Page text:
GearClimbing
2020 Winter Buyers Guide

The Best Gym Climbing Gear of 2020

Sending indoors can be fun. Here are our favorite tools.

(Photo: Inga Hendrickson)
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Patagonia Capilene Cool Lightweight Shirt ($45)

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(Photo: Courtesy Patagonia)

This was male testers’ go-to climbing top, ideal no matter what the temperature. At sweltering SoCal crags, it felt airy; on chilly alpine routes, it was a solid base layer.

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Outdoor Research Quarry Pants ($89)

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(Photo: Courtesy Outdoor Research)

We tested the women’s Quarry, which has an adjustable waistband, gusseted crotch, and articulated knees, so it fits the way we like: no butt gap! The cotton-spandex blend is ultrabreathable. 

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Scarpa Vapor V Rock Shoes ($175)

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(Photo: Courtesy Scarpa)

The updated Vapor V retains the comfort, precision, and flexibility of the original. What’s different? A tighter heel for bouldering and a more durable, form-fitting microsuede interior.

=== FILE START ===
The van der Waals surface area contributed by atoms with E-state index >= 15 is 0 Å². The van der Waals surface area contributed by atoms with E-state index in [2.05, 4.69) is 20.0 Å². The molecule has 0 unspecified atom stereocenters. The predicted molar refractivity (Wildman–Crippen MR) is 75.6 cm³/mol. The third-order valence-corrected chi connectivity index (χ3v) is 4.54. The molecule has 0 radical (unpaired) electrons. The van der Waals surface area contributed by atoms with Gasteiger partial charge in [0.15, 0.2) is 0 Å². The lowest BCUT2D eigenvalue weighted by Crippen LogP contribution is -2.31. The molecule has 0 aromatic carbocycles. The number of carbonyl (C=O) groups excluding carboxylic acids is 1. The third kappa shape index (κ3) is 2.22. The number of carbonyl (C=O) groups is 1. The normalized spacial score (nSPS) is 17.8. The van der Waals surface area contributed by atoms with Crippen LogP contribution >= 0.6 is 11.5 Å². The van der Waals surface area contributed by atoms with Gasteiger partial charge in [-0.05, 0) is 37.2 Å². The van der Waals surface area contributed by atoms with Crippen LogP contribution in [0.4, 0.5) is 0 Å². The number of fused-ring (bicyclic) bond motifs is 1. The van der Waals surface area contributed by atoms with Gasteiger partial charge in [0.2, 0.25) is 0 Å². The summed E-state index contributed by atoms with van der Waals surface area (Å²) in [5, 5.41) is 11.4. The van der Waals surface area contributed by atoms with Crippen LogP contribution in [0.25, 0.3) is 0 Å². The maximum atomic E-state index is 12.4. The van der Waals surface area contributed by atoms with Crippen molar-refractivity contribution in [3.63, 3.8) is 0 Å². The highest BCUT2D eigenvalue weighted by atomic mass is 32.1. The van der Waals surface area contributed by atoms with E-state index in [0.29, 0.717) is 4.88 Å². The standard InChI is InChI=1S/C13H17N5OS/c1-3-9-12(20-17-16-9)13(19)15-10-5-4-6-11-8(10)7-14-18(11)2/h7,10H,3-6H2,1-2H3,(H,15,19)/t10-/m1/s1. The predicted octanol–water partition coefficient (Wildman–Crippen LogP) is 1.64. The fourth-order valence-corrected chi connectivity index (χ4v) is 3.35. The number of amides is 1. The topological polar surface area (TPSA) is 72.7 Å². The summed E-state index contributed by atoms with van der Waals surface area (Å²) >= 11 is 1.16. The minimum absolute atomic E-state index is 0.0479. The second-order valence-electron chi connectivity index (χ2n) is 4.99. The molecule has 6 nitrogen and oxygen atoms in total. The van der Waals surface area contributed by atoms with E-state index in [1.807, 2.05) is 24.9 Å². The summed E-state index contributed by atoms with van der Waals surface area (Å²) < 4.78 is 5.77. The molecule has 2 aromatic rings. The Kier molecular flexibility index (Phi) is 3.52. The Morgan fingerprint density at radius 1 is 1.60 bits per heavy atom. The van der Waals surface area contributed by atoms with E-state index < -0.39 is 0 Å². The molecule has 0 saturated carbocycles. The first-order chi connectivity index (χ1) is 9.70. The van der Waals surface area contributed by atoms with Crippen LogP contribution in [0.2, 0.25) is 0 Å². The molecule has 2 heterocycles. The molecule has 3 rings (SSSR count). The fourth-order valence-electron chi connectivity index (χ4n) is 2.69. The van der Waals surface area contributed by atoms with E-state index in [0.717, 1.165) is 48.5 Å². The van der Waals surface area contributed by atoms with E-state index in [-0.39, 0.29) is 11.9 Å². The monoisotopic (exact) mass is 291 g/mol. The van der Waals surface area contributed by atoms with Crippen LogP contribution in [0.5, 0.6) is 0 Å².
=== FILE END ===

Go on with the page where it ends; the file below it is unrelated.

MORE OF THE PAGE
Men's Women's


Trango Gym Cuts 9.9 mm Rope ($90 and up)

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(Photo: Courtesy Trango)

The Gym Cuts offers Trango’s trademark light weight and durability, but in 30- and 40-meter lengths—perfect for indoor lead walls. No more dragging a full-length rope across the pads.

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Outdoor Voices Steeplechase Bra ($45)

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(Photo: Courtesy Outdoor Voices)

Great for climbers, the Steeplechase’s narrow racerback accommodates beefy shoulder and upper-back muscles, and the not-too-tight band means you’ll breathe easy on the crux. 

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Petzl Kliff Rope Bag ($60)

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(Photo: Courtesy Petzl)

We love the Kliff’s cushy straps and zip back panel. At 36 liters, it’s a bit small for cragging, but large enough for the shoes, chalk, harness, rope, and snacks you’ll want to bring with you to the gym.

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Kinetik KiloJoule 3.0 Chalk Bucket ($44)

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(Photo: Courtesy Kinetik)

Crisscrossed layers of stretchy nylon cover the top of the KiloJoule, so you can chalk up without spilling. It also zips into a taco to keep the white stuff contained—a must-have for travel. 

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Black Diamond ATC-Guide Belay Device ($30)

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(Photo: Courtesy Black Diamond)

A standby for decades, the ATC-Guide is reliable, easy to use, and cheap. Even better, it’s versatile, performing equally well on plastic holds and real-life multipiches. This year it gets 10 percent lighter. 

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Decathlon Climbing and Mountaineering Adjustable Harness ($55)

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(Photo: Courtesy Decathlon)

This no-frills job from Decathlon is affordable but still comfortable to hang in, thanks to breathable foam padding.

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